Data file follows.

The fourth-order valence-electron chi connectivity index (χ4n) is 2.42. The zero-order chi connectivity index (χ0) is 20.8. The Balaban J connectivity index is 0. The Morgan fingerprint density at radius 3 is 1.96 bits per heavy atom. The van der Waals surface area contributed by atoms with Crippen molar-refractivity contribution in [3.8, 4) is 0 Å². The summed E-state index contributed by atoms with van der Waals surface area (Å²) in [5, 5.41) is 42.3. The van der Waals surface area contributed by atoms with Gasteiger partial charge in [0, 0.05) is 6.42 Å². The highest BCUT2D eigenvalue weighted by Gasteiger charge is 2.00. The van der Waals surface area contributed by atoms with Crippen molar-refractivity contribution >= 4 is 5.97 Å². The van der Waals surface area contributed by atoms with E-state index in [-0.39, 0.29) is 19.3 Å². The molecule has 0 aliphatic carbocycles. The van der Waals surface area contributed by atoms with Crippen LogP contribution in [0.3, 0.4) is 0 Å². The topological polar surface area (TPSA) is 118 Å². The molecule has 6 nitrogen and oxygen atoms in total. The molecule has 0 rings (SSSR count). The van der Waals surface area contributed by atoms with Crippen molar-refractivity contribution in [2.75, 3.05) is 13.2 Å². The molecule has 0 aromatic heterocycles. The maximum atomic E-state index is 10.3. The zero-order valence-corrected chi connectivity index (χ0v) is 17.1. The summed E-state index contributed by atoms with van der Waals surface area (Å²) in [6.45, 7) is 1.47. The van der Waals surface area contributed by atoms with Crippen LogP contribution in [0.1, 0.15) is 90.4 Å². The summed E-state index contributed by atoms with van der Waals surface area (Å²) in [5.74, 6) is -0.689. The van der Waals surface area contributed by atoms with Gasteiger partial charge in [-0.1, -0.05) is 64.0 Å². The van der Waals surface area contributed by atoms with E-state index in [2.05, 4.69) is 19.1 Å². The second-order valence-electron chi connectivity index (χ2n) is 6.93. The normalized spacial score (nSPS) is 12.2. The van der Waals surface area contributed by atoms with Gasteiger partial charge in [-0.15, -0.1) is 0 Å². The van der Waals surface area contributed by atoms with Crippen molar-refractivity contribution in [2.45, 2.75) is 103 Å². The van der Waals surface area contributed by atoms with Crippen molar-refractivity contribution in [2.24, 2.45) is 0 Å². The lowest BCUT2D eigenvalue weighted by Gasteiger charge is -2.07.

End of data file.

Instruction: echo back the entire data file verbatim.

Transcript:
The fourth-order valence-electron chi connectivity index (χ4n) is 2.42. The zero-order chi connectivity index (χ0) is 20.8. The Balaban J connectivity index is 0. The Morgan fingerprint density at radius 3 is 1.96 bits per heavy atom. The van der Waals surface area contributed by atoms with Crippen molar-refractivity contribution in [3.8, 4) is 0 Å². The summed E-state index contributed by atoms with van der Waals surface area (Å²) in [5, 5.41) is 42.3. The van der Waals surface area contributed by atoms with Gasteiger partial charge in [0, 0.05) is 6.42 Å². The highest BCUT2D eigenvalue weighted by Gasteiger charge is 2.00. The van der Waals surface area contributed by atoms with Crippen molar-refractivity contribution >= 4 is 5.97 Å². The van der Waals surface area contributed by atoms with E-state index in [-0.39, 0.29) is 19.3 Å². The molecule has 0 aliphatic carbocycles. The van der Waals surface area contributed by atoms with Crippen LogP contribution in [0.3, 0.4) is 0 Å². The topological polar surface area (TPSA) is 118 Å². The molecule has 6 nitrogen and oxygen atoms in total. The molecule has 0 rings (SSSR count). The van der Waals surface area contributed by atoms with Crippen molar-refractivity contribution in [2.75, 3.05) is 13.2 Å². The molecule has 0 aromatic heterocycles. The maximum atomic E-state index is 10.3. The zero-order valence-corrected chi connectivity index (χ0v) is 17.1. The summed E-state index contributed by atoms with van der Waals surface area (Å²) in [6.45, 7) is 1.47. The van der Waals surface area contributed by atoms with Crippen LogP contribution in [0.1, 0.15) is 90.4 Å². The summed E-state index contributed by atoms with van der Waals surface area (Å²) in [5.74, 6) is -0.689. The van der Waals surface area contributed by atoms with Gasteiger partial charge in [-0.1, -0.05) is 64.0 Å². The van der Waals surface area contributed by atoms with E-state index in [2.05, 4.69) is 19.1 Å². The second-order valence-electron chi connectivity index (χ2n) is 6.93. The normalized spacial score (nSPS) is 12.2. The van der Waals surface area contributed by atoms with Gasteiger partial charge in [-0.15, -0.1) is 0 Å². The van der Waals surface area contributed by atoms with Crippen molar-refractivity contribution in [2.45, 2.75) is 103 Å². The van der Waals surface area contributed by atoms with Crippen molar-refractivity contribution in [2.24, 2.45) is 0 Å². The lowest BCUT2D eigenvalue weighted by Gasteiger charge is -2.07.